Shapes Project: Allan McCollum 

The Shapes Project by the artist Allan McCollum, is an exciting example of one of the most obvious capabilities of vectorial drawing: creating modular elements which can be combined in an endless number of variations. In the companion website for his recent exhibition at the Friedrich Petzel Gallery, McCollum explains in detail his project, with descriptive images.

Using three kinds of vector modules, the artist has devised a system to generate billions of different shapes. Initially he used 144 "head" elements and 144 "feet" and it was possible to combine them in 429,981,696 unique shapes (grouping the modules in 4-part shapes). Adding 12 "necks" and combining the pieces in 6-part groups, the number of combinations rises to 61,917,364,224. And so on: the project takes shape, not only digitally, but also materially. The program used is Illustrator, and starting with the basic vector elements monoprints and other printouts have been produced. So have been wood, metal, plastic and stone sculptures using computer-controled machinery. The key difference between this project and other similar generative-art experiences is this production of art items, objects that can be sold by the art dealer, beyond the mere virtual existence in the computer.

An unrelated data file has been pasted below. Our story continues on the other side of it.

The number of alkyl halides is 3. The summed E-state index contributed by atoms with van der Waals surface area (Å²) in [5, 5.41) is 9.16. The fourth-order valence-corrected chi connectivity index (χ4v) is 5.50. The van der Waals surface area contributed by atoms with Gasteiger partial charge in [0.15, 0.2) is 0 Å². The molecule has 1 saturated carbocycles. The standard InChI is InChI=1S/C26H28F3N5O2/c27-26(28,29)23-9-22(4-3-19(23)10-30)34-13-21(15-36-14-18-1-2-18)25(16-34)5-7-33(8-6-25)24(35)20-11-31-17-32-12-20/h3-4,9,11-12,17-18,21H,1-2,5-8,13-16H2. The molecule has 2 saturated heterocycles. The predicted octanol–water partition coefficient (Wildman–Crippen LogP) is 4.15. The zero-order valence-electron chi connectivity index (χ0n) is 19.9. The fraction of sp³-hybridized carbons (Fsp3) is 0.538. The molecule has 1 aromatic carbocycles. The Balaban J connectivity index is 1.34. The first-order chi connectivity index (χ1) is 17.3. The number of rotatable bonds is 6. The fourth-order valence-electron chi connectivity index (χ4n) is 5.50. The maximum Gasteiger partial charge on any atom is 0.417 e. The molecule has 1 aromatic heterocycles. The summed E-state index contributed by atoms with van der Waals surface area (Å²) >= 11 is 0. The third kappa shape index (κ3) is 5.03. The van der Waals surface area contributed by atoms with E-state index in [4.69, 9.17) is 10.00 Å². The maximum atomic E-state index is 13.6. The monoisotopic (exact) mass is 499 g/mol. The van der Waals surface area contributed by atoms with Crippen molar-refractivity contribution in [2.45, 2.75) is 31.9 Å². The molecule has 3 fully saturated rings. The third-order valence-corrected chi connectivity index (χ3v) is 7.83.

However, this isn't a generative art project, since McCollum has created his Shapes one by one using Illustrator, drawing manually each piece, cutting, pasting and combining them. The artist keeps a detailed, scientific-like protocol to avoid repetition in the shapes he creates. According to the artist, the first project exhibition, in 2006, took over two years of production and preparation.

(Seen and commented in Design Observer.)